Let’s rule out the most dangerous situation of high filter PSI which is a blockage in the line. This is probably the rarest but can be the deadliest as your filter tank could explode. Typically, it is something after your heater, maybe a broken check valve or debris lodged in your salt cell. On even rarer occasions I have had customers deadhead their pool return by over-rotating the Jandy Valve past the safety notches. Typically a filter that has a blockage will have the PSI spike rapidly and the skimmer will have poor flow.
The most obvious reason for the high PSI is that the filter is dirty. Simply cleaning the filter or backwashing it if you have a D.E. Or Sand Filter will usually lower the PSI down to the acceptable range. The clean starting filter PSI will vary from filter to filter, some hover around 10-15 PSI but many cartridge filters start at 20 PSI. The best way to know in your case is to clean the filter and then mark on the gauge the clean PSI for your particular filter.
A general rule of thumb is that if the PSI goes up by 10, if it is at 15 and goes up to 25, then cleaning or backwashing is due. This is the best way to lower down high filter pressure and get the pool circulating again.
After cleaning the filter or backwashing it the filter pressure should drop. If it goes back up within a day or week there could be a few reasons for this. One, the grids or cartridges are worn out and need to be replaced. If you have a Sand Filter the sand could be really dirty and you will need to clean it or replace it. Also, if the pool was recently green or cloudy, the filter could be getting filled up quickly with organic matter. Cleaning the filter again usually will solve the issue. If the D.E. Filter grids have a tear or the top manifold is cracked, the filter pressure can rise rapidly after cleaning.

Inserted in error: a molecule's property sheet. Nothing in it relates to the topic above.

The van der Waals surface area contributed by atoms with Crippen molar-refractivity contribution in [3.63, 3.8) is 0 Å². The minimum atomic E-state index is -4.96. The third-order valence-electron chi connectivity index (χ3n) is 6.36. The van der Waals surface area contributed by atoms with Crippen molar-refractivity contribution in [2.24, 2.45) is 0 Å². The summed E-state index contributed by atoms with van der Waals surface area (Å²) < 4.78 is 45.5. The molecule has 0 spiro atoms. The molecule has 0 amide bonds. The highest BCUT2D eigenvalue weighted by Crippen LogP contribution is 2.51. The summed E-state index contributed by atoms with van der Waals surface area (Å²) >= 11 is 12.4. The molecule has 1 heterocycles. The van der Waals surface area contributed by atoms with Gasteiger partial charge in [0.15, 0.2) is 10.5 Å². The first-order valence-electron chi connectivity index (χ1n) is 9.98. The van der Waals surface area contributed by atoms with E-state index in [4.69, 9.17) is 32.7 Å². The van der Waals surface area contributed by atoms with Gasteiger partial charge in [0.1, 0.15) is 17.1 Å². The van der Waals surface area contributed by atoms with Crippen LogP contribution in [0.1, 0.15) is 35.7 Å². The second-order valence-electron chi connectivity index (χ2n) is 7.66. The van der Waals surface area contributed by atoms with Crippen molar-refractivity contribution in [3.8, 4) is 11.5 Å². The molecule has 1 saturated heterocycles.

If you have a Return Side cleaner connected to your pool like a Polaris 360, the PSI may rise while it is connected due to the backpressure created by closing off a return line and by the cleaners connection itself. This is normal and nothing to be concerned about. The pressure may also be higher by as much as 10 PSI when you switch the valves to spa mode. The backpressure created by the spa jets will cause the filter pressure to rise. A water feature may also cause the filter PSI to rise.
So these are basically the reasons why your pool filter pressure will rise.
If you have low pool filter pressure a number of things may also cause this. The most common reason is some debris is stuck in the pool impeller, restricting it and causing the pump to pull less water. A suction leak like a worn pump lid o-ring will also cause low filter pressure. A problem with the pump's diffuser can also cause this.
Some obvious causes are also a clogged pool pump basket, a clogged skimmer basket and low water in the pool. Too much suction at the side port towards a suction side cleaner can also cause lower pool filter pressure. A clogged inlet line can also be the cause of low filter pressure. If you have a variable speed pump and you are running it at or below 1400 RPM, the filter pressure PSI will also read low.
A broken filter gauge can also create a false PSI reading – either too high or too low, so make sure the gauge is in good working order. They are easy to change and it will only take you a couple of minutes to do it.
I mention that a flow gauge like the FlowVis would be a good investment and if you really want to get the best idea of your pool's actual flow, I suggest you install one. That way no matter what the PSI on the gauge, you can see from the flow meter how much water is actually flowing into the pool. This is the best way to monitor your pool's actual flow.
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